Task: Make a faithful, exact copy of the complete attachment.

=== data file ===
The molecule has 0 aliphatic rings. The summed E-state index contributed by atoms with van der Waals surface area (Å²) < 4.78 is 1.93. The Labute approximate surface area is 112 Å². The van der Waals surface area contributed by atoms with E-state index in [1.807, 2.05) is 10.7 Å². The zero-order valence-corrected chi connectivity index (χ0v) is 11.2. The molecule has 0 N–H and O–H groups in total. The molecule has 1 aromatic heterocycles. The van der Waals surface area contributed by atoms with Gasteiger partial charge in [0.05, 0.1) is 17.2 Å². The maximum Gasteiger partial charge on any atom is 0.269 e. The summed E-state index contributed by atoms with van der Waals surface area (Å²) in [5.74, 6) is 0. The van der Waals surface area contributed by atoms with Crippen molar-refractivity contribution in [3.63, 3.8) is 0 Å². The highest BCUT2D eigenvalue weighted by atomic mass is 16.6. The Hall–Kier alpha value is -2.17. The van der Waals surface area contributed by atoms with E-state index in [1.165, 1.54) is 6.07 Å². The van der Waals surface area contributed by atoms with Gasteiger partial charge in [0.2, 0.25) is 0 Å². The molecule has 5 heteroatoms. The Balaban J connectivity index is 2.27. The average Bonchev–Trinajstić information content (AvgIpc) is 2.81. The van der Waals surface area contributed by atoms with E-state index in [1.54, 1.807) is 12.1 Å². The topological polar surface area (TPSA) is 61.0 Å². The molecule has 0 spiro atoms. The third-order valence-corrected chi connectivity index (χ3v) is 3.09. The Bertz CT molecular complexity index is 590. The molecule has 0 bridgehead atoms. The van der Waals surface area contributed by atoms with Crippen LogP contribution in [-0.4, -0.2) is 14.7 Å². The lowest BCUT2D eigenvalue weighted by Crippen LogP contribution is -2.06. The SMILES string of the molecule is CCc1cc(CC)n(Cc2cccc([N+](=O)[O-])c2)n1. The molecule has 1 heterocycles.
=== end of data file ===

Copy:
The molecule has 0 aliphatic rings. The summed E-state index contributed by atoms with van der Waals surface area (Å²) < 4.78 is 1.93. The Labute approximate surface area is 112 Å². The van der Waals surface area contributed by atoms with E-state index in [1.807, 2.05) is 10.7 Å². The zero-order valence-corrected chi connectivity index (χ0v) is 11.2. The molecule has 0 N–H and O–H groups in total. The molecule has 1 aromatic heterocycles. The van der Waals surface area contributed by atoms with Gasteiger partial charge in [0.05, 0.1) is 17.2 Å². The maximum Gasteiger partial charge on any atom is 0.269 e. The summed E-state index contributed by atoms with van der Waals surface area (Å²) in [5.74, 6) is 0. The van der Waals surface area contributed by atoms with Crippen molar-refractivity contribution in [3.63, 3.8) is 0 Å². The highest BCUT2D eigenvalue weighted by atomic mass is 16.6. The Hall–Kier alpha value is -2.17. The van der Waals surface area contributed by atoms with E-state index in [1.165, 1.54) is 6.07 Å². The van der Waals surface area contributed by atoms with Gasteiger partial charge in [0.2, 0.25) is 0 Å². The molecule has 5 heteroatoms. The Balaban J connectivity index is 2.27. The average Bonchev–Trinajstić information content (AvgIpc) is 2.81. The van der Waals surface area contributed by atoms with E-state index in [1.54, 1.807) is 12.1 Å². The topological polar surface area (TPSA) is 61.0 Å². The molecule has 0 spiro atoms. The third-order valence-corrected chi connectivity index (χ3v) is 3.09. The Bertz CT molecular complexity index is 590. The molecule has 0 bridgehead atoms. The van der Waals surface area contributed by atoms with Crippen LogP contribution in [-0.4, -0.2) is 14.7 Å². The lowest BCUT2D eigenvalue weighted by Crippen LogP contribution is -2.06. The SMILES string of the molecule is CCc1cc(CC)n(Cc2cccc([N+](=O)[O-])c2)n1. The molecule has 1 heterocycles.